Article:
7. 
Assemble all the daisy pieces ready to apply onto the first side of the pot. Mix up a small amount of tile adhesive in a tub or paper cup and, wearing gloves, start to fix the pieces into place. Butter the adhesive onto the reverse of the daisy centre to start with, using an old knife or spatula, to a thickness of approximately 2mm. Press each piece firmly into place. Allow to set. Gently clean off the excess adhesive with a damp cloth. 

8. 
Repeat this procedure for the second daisy and then for the grass blades and background blue sky. For my pot, I added some recycled crockery, glass beads and glass mosaic squares for extra texture and interest. Leave to fully set – preferably overnight.

9. 
Now its time to grout! I have chosen grey as I feel it sits back quietly and does not compete with the colours in this design. Once you have mixed the grout, plop it onto the mosaic surface. Then use a squeegee to spread it across with a downwards motion, encouraging it to fill all the gaps. Work your way all around the pot. 

10. 
Remove excess grout first with the squeegee and then with a damp cloth. Take care to uncover any pieces that sit lower than their neighbours if, like me, you have used tile pieces of varying thickness. Leave to set for about 15 minutes. Finally, use a dry cloth to buff up your mosaic work. Remove any grout from the painted rim with a damp cloth and if necessary, touch up with the green acrylic paint. 

RESULT:

One Gorgeous Mosaic Flower Pot!!

ANY QUESTIONS??

Pupils Sign their School in Mosaic


Year 6 children at St. Vincent de Paul Catholic Primary School in Knutsford have created a fabulous farewell gift for their school – a huge mosaic sign in the design of their school emblem!!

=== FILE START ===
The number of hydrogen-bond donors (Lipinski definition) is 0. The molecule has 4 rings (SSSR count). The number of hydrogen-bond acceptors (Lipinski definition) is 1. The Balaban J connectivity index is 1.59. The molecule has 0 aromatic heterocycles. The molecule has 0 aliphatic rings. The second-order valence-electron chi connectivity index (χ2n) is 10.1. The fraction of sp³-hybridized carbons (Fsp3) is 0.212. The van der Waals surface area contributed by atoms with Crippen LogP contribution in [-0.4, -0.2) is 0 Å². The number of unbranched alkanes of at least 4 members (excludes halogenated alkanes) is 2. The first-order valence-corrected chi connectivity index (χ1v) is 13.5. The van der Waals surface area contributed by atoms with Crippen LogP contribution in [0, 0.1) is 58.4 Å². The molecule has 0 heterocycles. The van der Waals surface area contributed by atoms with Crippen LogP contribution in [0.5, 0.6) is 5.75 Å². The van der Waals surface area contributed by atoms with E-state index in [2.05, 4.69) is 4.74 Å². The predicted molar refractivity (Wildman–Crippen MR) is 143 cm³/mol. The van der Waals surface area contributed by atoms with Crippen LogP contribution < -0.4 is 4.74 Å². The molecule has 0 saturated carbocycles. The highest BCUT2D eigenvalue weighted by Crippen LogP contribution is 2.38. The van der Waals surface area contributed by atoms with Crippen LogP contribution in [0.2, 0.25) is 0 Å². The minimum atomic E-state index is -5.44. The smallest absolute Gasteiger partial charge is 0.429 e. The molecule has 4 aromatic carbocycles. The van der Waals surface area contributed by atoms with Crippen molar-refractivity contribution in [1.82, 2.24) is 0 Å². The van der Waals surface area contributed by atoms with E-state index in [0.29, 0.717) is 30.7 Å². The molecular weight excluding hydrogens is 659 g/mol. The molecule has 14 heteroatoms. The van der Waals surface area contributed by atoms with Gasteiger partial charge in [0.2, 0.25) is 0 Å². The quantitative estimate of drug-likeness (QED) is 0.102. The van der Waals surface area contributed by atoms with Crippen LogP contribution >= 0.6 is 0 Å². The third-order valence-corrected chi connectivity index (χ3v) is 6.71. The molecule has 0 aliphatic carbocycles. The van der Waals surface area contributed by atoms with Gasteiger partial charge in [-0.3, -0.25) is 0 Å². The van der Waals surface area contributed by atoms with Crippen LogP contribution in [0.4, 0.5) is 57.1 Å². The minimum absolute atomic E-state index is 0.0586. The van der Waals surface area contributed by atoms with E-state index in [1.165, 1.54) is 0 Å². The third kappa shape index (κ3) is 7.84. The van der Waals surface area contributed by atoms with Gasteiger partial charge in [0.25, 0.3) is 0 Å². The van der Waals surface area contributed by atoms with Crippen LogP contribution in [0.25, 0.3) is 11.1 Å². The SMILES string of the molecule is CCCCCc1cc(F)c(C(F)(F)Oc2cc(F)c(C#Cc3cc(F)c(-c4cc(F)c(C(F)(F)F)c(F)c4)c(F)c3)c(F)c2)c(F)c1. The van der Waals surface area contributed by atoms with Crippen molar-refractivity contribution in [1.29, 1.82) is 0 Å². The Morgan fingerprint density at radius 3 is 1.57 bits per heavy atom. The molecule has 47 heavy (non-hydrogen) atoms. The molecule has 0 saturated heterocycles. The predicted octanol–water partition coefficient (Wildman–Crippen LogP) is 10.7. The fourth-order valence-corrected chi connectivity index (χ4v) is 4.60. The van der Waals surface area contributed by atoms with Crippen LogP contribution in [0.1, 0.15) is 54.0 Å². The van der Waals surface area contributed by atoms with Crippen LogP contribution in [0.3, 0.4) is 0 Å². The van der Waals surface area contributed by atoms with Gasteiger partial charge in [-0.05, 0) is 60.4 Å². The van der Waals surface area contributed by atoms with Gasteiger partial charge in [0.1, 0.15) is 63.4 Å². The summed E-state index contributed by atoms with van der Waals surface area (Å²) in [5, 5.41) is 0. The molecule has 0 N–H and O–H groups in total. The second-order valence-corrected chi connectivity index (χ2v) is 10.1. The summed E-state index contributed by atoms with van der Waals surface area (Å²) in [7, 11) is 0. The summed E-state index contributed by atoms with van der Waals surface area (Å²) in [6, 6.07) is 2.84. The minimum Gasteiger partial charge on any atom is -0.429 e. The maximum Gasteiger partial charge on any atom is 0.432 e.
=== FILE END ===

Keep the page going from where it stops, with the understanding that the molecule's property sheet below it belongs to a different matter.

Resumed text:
The project has been co-ordinated by Mary Johnson on behalf of the school’s PTA and has involved all of  the Year 6 children, with extra help from pupils in Y5, Y4 and Y3. Mary arranged for me to run workshops with the children over a couple of days. They all listened very carefully and worked diligently to achieve these wonderful results, grasping the techniques involved remarkably fast.

Also on hand to help throughout the making process, ex St. Vincent’s pupil Ishbel (who now attends Hull University) very kindly gave up her time to help and inspire the youngsters.

All fixed down, grouting next.......

On Monday the sign will be grouted and then installed in pride of place on the front of the school building. It is a lovely way for the children to show their appreciation for everything that St. Vincent’s has given to them during their time at the school.

Look what other people are making and selling in mosaic!!


Just spotted these two pieces on Etsy and thought you might be interested:

Poseidon's Bottle Mosaic

The first one is from Waschbear Designs. You can see more of their lovely mosaic products in their EtsyShop: http://www.etsy.com/shop/waschbear?ref=af_you_favshop

Green and Bronze Mosaic Stained Glass Switch Plate Cover
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Green and Bronze Mosaic Stained Glass Switch Plate CoverGreen and Bronze Mosaic Stained Glass Switch Plate CoverGreen and Bronze Mosaic Stained Glass Switch Plate CoverGreen and Bronze Mosaic Stained Glass Switch Plate Cover
The second (above) is an over sized mosaic switch plate cover created with a beautiful vivid green stained glass and a bronze colored Van Gogh stained glass in the center. It is accented with millefiori glass beads, charcoal coloured grout and comes with 2 matching mounting screws. By Susan Walters http://www.etsy.com/people/sooz1?ref=ls_profile